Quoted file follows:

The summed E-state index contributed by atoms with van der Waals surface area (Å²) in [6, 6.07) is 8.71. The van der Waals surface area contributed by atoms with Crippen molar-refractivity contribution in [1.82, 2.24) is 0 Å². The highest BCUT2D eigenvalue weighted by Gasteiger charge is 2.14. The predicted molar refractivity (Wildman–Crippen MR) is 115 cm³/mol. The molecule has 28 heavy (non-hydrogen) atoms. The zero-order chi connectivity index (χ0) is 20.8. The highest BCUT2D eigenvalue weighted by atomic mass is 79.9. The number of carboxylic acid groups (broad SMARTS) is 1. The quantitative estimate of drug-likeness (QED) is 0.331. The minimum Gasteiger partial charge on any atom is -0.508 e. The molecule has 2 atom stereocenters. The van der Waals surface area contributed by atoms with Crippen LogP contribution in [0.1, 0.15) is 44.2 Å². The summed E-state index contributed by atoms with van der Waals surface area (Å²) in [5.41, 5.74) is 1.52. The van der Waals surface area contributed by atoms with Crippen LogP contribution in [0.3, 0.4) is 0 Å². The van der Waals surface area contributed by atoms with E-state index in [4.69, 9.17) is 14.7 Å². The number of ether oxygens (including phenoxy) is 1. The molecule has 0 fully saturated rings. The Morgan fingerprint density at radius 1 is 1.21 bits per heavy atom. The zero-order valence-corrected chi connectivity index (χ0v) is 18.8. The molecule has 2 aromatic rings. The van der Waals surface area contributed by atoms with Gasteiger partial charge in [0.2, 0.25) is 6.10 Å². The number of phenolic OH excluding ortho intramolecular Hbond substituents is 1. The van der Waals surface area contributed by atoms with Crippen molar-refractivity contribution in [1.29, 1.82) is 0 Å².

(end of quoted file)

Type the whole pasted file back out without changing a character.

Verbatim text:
The summed E-state index contributed by atoms with van der Waals surface area (Å²) in [6, 6.07) is 8.71. The van der Waals surface area contributed by atoms with Crippen molar-refractivity contribution in [1.82, 2.24) is 0 Å². The highest BCUT2D eigenvalue weighted by Gasteiger charge is 2.14. The predicted molar refractivity (Wildman–Crippen MR) is 115 cm³/mol. The molecule has 28 heavy (non-hydrogen) atoms. The zero-order chi connectivity index (χ0) is 20.8. The highest BCUT2D eigenvalue weighted by atomic mass is 79.9. The number of carboxylic acid groups (broad SMARTS) is 1. The quantitative estimate of drug-likeness (QED) is 0.331. The minimum Gasteiger partial charge on any atom is -0.508 e. The molecule has 2 atom stereocenters. The van der Waals surface area contributed by atoms with Crippen LogP contribution in [0.1, 0.15) is 44.2 Å². The summed E-state index contributed by atoms with van der Waals surface area (Å²) in [5.41, 5.74) is 1.52. The van der Waals surface area contributed by atoms with Crippen LogP contribution in [0.3, 0.4) is 0 Å². The van der Waals surface area contributed by atoms with E-state index in [4.69, 9.17) is 14.7 Å². The number of ether oxygens (including phenoxy) is 1. The molecule has 0 fully saturated rings. The Morgan fingerprint density at radius 1 is 1.21 bits per heavy atom. The zero-order valence-corrected chi connectivity index (χ0v) is 18.8. The molecule has 2 aromatic rings. The van der Waals surface area contributed by atoms with Gasteiger partial charge in [0.2, 0.25) is 6.10 Å². The number of phenolic OH excluding ortho intramolecular Hbond substituents is 1. The van der Waals surface area contributed by atoms with Crippen molar-refractivity contribution in [1.29, 1.82) is 0 Å².